Changing a habitat by manipulating lights, heat and moisture throughout the day can also be enriching, especially for sedentary, cold-blooded species.
You’ve probably heard that mammals and birds are “warm-blooded,” while reptiles, amphibians, fish and insects are “cold-blooded.” Warm-blooded, or “endothermic,” species control their body temperature internally through automatic processes like sweating and shivering. Cold-blooded, or “ectothermic,” animals rely on external sources of heat to obtain and maintain optimum body temperatures, and they move between locations with different temperatures in the environment to do so. Reptiles bask, laying out in the sun, until reaching optimum temperature, which energizes them. Optimal body temperatures vary between species and are affected by season, reproductive status, diet and many other factors. If a cold-blooded animal can’t reach optimum temperature, the metabolic consequences include appetite loss, weight gain and reduced behavioral diversity.
Proper lighting and heating are important to ectothermic species. These are provided in our Herpetarium by skylights, lamps and basking areas. Because animals have daily activity cycles, the lamps come on in the morning and go off at night, like flipping a switch. Anyone who has watched a sunrise, however, can tell you that natural light doesn’t turn on and off all at once. Instead, the sun comes up gradually, at first dim but becoming brighter, and sunny or shady spots change location throughout the day.
Our keepers look for new ways to enrich our animals by adding variety and dynamic elements to habitats. In the Herpetarium, dimmer switches were installed on the lights of “Big Desert,” a large habitat near the main entrance. These dimmers allowed independent and incremental brightening and darkening of each of Big Desert’s eight lamps, in order to better simulate the movement of the sun. Before changing permanently to the new switches, we monitored the behaviors of Big Desert’s animals: San Esteban chuckwallas and Gila monsters. In the wild, large-bodied chuckwallas are only active about six hours a day, so it’s crucial that they bask as soon as the sun is fully up. After midday foraging, they return at night to rocky crevices. Gila monsters instead spend their time in cover and near water sources. During this pilot study, we hoped to see an increase in areas of the habitat used by the two species when under a dynamic lighting system. We expected the chuckwallas in particular to move from spot to spot as the lights became brighter because this behavior would occur in the wild. We also wanted to evaluate if this change in husbandry was suitable for these reptiles.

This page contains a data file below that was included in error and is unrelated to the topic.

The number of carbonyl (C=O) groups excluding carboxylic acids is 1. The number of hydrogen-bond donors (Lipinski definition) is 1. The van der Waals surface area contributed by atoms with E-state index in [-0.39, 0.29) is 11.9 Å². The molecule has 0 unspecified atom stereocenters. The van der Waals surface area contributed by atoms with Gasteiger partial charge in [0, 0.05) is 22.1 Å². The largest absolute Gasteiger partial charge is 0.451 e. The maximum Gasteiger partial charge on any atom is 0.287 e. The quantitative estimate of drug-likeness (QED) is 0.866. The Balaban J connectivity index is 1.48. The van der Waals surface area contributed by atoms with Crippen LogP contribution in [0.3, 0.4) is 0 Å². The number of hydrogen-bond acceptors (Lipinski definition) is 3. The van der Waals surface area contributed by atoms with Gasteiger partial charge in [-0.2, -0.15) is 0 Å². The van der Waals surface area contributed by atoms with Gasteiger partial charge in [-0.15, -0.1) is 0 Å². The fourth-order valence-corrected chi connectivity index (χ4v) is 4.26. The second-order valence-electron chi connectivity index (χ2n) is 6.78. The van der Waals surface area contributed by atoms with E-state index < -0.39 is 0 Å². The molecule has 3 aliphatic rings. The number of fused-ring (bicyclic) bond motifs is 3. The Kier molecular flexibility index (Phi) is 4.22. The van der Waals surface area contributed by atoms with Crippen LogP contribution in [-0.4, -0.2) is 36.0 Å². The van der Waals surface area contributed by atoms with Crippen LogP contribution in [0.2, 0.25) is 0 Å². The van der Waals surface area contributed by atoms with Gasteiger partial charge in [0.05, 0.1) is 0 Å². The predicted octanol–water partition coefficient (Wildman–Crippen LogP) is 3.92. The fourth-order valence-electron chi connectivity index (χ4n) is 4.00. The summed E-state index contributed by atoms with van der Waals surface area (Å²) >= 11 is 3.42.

Each species had preferences for specific parts of Big Desert that matched their natural histories: chuckwallas moved to places directly illuminated by spotlight, and, when we used dynamic lights, they moved to follow the brightest areas. Gilas, on the other hand, were under rocks or near Big Desert's water feature, and the movement of the lights didn't affect them as much. Unfortunately, when using the dynamic program, the lamps were no longer on at the same times and intensities, so the temperature in the habitat lowered about 5 degrees. Our system needed tweaking to ensure that lights were changing throughout the day while maintaining the temperature range needed for these species to reach their optimums.
Carefully managing habitat heat is a critical aspect of keeping reptiles and amphibians. In addition to providing adequate temperature ranges, animal care professionals should also consider naturalistic lighting relevant to time of day and season for each species. We are working to supplement Big Desert’s heating in order to ensure that dynamic lighting will not reduce the range of temperatures available to the lizards. When finished, dynamic habitat elements like progressive lighting are unique opportunities for indoor enrichment. For an example you can see right now, please check out the Herpetarium’s mountain chicken frog exhibit. Don’t let the name fool you; these animals are definitely amphibians, not birds! Their habitat has a special feature that periodically simulates the mists, lights and sounds of a lightning storm, and it is a good illustration of how to use variety and change to enrich the animals in our care.